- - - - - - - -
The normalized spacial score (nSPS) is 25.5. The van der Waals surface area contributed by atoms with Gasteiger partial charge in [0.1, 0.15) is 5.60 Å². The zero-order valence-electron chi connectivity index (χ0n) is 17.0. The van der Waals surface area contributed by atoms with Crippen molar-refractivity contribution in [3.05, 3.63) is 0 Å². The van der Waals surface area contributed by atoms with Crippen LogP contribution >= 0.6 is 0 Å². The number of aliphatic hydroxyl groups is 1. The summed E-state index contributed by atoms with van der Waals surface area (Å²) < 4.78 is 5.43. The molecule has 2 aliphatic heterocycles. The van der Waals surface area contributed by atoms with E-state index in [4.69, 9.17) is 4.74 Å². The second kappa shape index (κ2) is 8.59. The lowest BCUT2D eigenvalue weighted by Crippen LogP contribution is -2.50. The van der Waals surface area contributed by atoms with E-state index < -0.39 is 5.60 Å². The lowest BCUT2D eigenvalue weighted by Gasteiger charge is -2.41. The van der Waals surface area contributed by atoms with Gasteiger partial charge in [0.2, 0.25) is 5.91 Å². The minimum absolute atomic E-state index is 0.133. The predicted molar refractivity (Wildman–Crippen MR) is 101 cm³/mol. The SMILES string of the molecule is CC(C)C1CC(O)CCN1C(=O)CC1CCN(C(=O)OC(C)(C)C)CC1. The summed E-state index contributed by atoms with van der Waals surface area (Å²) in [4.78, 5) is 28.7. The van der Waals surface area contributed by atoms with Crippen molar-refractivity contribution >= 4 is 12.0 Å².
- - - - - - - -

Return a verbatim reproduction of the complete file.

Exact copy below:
The normalized spacial score (nSPS) is 25.5. The van der Waals surface area contributed by atoms with Gasteiger partial charge in [0.1, 0.15) is 5.60 Å². The zero-order valence-electron chi connectivity index (χ0n) is 17.0. The van der Waals surface area contributed by atoms with Crippen molar-refractivity contribution in [3.05, 3.63) is 0 Å². The van der Waals surface area contributed by atoms with Crippen LogP contribution >= 0.6 is 0 Å². The number of aliphatic hydroxyl groups is 1. The summed E-state index contributed by atoms with van der Waals surface area (Å²) < 4.78 is 5.43. The molecule has 2 aliphatic heterocycles. The van der Waals surface area contributed by atoms with E-state index in [4.69, 9.17) is 4.74 Å². The second kappa shape index (κ2) is 8.59. The lowest BCUT2D eigenvalue weighted by Crippen LogP contribution is -2.50. The van der Waals surface area contributed by atoms with E-state index < -0.39 is 5.60 Å². The lowest BCUT2D eigenvalue weighted by Gasteiger charge is -2.41. The van der Waals surface area contributed by atoms with Gasteiger partial charge in [0.2, 0.25) is 5.91 Å². The minimum absolute atomic E-state index is 0.133. The predicted molar refractivity (Wildman–Crippen MR) is 101 cm³/mol. The SMILES string of the molecule is CC(C)C1CC(O)CCN1C(=O)CC1CCN(C(=O)OC(C)(C)C)CC1. The summed E-state index contributed by atoms with van der Waals surface area (Å²) in [4.78, 5) is 28.7. The van der Waals surface area contributed by atoms with Crippen molar-refractivity contribution >= 4 is 12.0 Å².